Viral Video Exposes Cultural Response to Rape in Tunisia

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TUNIS, Tunisia (WOMENSENEWS)—Rania Bel Haj, a teen actor in Tunisia, didn’t consider women’s rights high on her list of priorities until she played a teen girl who was raped and forced to marry the older man who assaulted her in a high school video.

“I wasn’t truly a feminist before I interpreted this role,” Bel Haj said.

She plays an unnamed lead character, based on a recent case in Tunisia that made headlines.

“While rehearsing for the role, I felt close to the victim,” said Bel Haj, who, at 16,  is close to same age and the same nationality as the minor in the case. The only difference, Bel Haj said, is that the other girl was “unlucky enough to be raped.”

Bel Haj imagined herself in this teen’s shoes, living out her fears and her insecurities after the awful experience. “That’s how I felt this connection with her.”

This is the same reaction many young girls in Tunisia had to the piece when they saw it on Facebook, where the three minute video went viral and garnered more than 670,000 views.

The case the play is based on first made headlines last December when courts approved the marriage of a 13-year-old girl to her 20-year-old rapist, who was a relative of hers. While having sex with someone under 15 is punishable by up to six years in prison, according to article 277 of Tunisia’s criminal code, an alleged rapist can halt his prosecution by marrying his victim.

Tunisian women and activists organized several marches confronting the government, which had promised to review the 227 law but hasn’t done so yet.

A Different Reaction

The civic education club of Lycée Pilote de l’Ariana, where Bel Haj is a student, chose another way to react to the court’s decision. Together with their teacher, they wrote a play, “Aatini aroussa ou matrodnnich aroussa” or  “Give me a doll and don’t make me a bride.” “Aroussa” in Tunisian has the double meaning of a doll and a bride.

The video focuses on a young rape victim lamenting the loss of her childhood while her abuser caresses her. “Where are my toys, mother? Your milk is still in my mouth,” says the lead character in the play. “Where is my schoolbag? Mother? I want to color with my pencils.”

Watching the character be doubly victimized, first by the abuser and then by culture, moved Eya Toumi, 14, who, like the other girls interviewed for this story, first saw the video in her Facebook feed.

“This wonderful piece shows that raped girls in Tunisia are not only the abuser’s victims,” said Toumi, a student from the trendy Ariana neighborhood in the capital city of Tunis. “They are the victims of society’s judgments and the justices, too. That’s what we see in ‘Give me a doll and don’t make me a bride’ play when the victim says: ‘Who will I complain to, mother? Who will protect me?’”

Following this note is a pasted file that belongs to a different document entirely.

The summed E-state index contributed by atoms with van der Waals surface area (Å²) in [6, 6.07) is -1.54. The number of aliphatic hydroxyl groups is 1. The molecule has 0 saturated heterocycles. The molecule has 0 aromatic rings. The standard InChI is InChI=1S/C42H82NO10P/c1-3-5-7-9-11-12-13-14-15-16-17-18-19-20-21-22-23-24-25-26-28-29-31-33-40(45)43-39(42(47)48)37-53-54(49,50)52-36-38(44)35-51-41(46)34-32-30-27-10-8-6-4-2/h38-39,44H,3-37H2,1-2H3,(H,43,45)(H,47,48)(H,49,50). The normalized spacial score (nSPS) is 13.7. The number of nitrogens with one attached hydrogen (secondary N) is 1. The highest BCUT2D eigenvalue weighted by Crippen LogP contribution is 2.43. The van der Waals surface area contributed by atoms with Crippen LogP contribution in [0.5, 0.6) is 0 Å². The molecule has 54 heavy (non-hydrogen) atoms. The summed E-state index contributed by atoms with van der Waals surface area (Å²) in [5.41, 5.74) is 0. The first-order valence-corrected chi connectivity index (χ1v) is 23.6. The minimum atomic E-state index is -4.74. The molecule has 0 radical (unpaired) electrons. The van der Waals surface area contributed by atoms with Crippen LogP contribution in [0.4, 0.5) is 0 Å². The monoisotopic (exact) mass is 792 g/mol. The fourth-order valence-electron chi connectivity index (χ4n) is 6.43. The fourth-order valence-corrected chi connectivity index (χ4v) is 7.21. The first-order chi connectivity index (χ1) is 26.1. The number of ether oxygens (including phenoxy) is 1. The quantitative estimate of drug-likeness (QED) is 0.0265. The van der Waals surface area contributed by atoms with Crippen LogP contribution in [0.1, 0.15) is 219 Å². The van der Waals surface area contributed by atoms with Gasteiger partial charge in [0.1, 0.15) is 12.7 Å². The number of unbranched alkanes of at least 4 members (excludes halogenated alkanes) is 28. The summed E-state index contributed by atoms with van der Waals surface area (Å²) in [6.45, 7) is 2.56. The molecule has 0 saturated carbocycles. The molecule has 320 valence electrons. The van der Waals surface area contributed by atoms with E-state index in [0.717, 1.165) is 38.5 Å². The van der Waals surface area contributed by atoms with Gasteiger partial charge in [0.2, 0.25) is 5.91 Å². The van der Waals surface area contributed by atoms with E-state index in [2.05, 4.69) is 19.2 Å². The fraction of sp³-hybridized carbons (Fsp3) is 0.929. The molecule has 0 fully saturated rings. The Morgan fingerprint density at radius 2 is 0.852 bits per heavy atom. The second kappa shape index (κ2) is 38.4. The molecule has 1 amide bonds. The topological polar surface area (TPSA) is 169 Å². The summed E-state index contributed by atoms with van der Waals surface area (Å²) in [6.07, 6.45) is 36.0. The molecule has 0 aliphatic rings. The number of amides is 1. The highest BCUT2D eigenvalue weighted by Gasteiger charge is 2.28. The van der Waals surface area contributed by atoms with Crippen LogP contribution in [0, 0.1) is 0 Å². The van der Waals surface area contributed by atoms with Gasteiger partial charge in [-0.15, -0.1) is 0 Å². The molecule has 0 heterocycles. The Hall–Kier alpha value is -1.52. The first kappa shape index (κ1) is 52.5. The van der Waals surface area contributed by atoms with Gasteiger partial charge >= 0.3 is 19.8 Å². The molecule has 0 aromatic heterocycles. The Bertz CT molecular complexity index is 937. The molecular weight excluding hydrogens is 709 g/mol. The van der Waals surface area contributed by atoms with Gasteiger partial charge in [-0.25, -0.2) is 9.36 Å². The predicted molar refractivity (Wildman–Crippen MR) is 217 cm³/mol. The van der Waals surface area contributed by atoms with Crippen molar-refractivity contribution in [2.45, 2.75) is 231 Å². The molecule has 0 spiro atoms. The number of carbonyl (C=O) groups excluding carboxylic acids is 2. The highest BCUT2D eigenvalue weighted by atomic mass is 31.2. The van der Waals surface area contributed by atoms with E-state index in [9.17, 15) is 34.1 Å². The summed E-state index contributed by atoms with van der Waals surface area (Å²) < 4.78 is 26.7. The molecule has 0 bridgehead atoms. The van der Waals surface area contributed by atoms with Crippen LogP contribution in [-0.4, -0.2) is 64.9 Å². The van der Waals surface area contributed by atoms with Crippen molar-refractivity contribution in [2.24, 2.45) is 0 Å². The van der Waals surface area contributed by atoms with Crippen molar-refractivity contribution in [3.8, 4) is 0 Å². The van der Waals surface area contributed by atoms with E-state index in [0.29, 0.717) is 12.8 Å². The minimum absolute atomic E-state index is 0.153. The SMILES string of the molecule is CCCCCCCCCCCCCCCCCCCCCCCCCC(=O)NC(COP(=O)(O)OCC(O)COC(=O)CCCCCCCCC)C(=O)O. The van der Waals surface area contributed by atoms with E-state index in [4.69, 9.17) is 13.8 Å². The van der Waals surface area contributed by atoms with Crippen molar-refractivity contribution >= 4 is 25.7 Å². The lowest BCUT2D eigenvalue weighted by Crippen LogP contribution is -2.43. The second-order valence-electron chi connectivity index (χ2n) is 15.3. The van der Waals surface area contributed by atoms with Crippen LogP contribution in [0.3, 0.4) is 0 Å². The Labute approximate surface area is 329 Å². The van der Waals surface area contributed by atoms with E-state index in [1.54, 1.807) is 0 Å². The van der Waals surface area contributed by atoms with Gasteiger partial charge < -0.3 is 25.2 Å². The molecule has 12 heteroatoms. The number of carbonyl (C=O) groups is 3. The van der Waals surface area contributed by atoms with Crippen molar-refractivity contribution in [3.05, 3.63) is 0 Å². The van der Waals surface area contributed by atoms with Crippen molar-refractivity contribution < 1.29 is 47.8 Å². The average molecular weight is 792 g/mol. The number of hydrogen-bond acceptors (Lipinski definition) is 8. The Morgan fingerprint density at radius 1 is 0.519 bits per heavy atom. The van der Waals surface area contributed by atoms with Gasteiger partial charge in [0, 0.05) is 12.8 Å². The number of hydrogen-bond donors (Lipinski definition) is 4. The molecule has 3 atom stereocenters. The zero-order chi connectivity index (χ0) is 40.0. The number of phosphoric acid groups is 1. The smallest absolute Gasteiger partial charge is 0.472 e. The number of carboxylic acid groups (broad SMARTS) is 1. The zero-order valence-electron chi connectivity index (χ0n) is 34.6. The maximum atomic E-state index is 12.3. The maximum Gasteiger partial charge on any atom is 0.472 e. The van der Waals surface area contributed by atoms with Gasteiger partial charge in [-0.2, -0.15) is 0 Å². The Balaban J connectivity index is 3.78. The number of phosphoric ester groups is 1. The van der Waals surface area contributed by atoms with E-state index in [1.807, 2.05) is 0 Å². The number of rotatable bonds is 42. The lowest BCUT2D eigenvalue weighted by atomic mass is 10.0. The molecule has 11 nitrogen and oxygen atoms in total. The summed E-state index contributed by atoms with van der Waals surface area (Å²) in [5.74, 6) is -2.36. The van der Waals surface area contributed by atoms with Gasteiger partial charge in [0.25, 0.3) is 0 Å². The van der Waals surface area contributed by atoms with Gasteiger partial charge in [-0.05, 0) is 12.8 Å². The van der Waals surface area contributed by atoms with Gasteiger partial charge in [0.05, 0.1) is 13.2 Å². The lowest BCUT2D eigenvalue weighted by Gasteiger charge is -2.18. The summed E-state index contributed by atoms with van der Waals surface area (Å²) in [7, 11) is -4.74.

For Sarra Kamoun, 15, who watched the video immediately after reading about it in HuffPost Maghreb, the protests surrounding the case were the first step in acknowledging that Tunisian society’s attitude toward rape must change.

“I think it’s time for the Tunisian society to understand that a shotgun marriage will never be the solution for rape,” said Kamoun, who lives in a chic area near the National Engineering School of Tunis. She is a member of the “HeForShe” club in her school.

“When are we going to understand that rape is a crime? I think that is the aim of ‘Give me a doll and don’t make me a bride,’ to show that shotgun marriages are just stopgaps measures that affect the victim’s psychology,” she said.

Feelings Overlooked

Similarly, Salwa Boulaares, 16, who is passionate about psychology and sociology, said that society pays more attention to the victim’s body than her feelings.

“When you’re raped here in Tunisia, society will look at your abused body but never consider your feelings,” said Boulaares. “The most important thing [now] is virginity, then come feelings. We must look at rape differently. I think that’s the purpose of the ‘Give me a doll and don’t make me a bride’ piece. It aims to raise awareness about rape as a crime that destroys the victim psychologically.”

Yasmine Toubal, 16,  responded to the activism in the student production.

“This law allows the abuser to get away with his crime, by marrying his victim who will remain a victim, her whole life,” she said. “It’s a real threat for us, Tunisian girls, to know that in case we’re raped, our fate is in the hands of our abuser.”

It’s this call to action that resonates with Sandra Belhiba, 15, who lives in Ariana. “For me, this piece’s message is clear: we, teens, won’t remain silent on the rape issue in Tunisia. And if adults and politicians failed to deal with it, we will,” she said.